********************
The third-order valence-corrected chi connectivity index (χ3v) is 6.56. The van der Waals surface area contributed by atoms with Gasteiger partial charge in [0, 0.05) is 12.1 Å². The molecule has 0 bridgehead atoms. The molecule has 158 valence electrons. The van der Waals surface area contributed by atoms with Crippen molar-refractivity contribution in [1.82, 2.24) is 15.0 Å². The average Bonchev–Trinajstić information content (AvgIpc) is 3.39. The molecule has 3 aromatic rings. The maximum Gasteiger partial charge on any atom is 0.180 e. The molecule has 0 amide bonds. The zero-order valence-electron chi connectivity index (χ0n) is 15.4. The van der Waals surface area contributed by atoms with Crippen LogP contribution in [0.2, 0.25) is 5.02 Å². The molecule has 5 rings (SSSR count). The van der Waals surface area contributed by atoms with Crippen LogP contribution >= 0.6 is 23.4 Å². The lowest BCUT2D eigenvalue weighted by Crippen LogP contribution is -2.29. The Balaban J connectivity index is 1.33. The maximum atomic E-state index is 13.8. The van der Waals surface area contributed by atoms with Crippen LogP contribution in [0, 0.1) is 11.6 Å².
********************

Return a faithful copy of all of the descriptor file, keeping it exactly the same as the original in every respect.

The third-order valence-corrected chi connectivity index (χ3v) is 6.56. The van der Waals surface area contributed by atoms with Gasteiger partial charge in [0, 0.05) is 12.1 Å². The molecule has 0 bridgehead atoms. The molecule has 158 valence electrons. The van der Waals surface area contributed by atoms with Crippen molar-refractivity contribution in [1.82, 2.24) is 15.0 Å². The average Bonchev–Trinajstić information content (AvgIpc) is 3.39. The molecule has 3 aromatic rings. The maximum Gasteiger partial charge on any atom is 0.180 e. The molecule has 0 amide bonds. The zero-order valence-electron chi connectivity index (χ0n) is 15.4. The van der Waals surface area contributed by atoms with Crippen LogP contribution in [0.2, 0.25) is 5.02 Å². The molecule has 5 rings (SSSR count). The van der Waals surface area contributed by atoms with Crippen LogP contribution >= 0.6 is 23.4 Å². The lowest BCUT2D eigenvalue weighted by Crippen LogP contribution is -2.29. The Balaban J connectivity index is 1.33. The maximum atomic E-state index is 13.8. The van der Waals surface area contributed by atoms with Crippen LogP contribution in [0, 0.1) is 11.6 Å².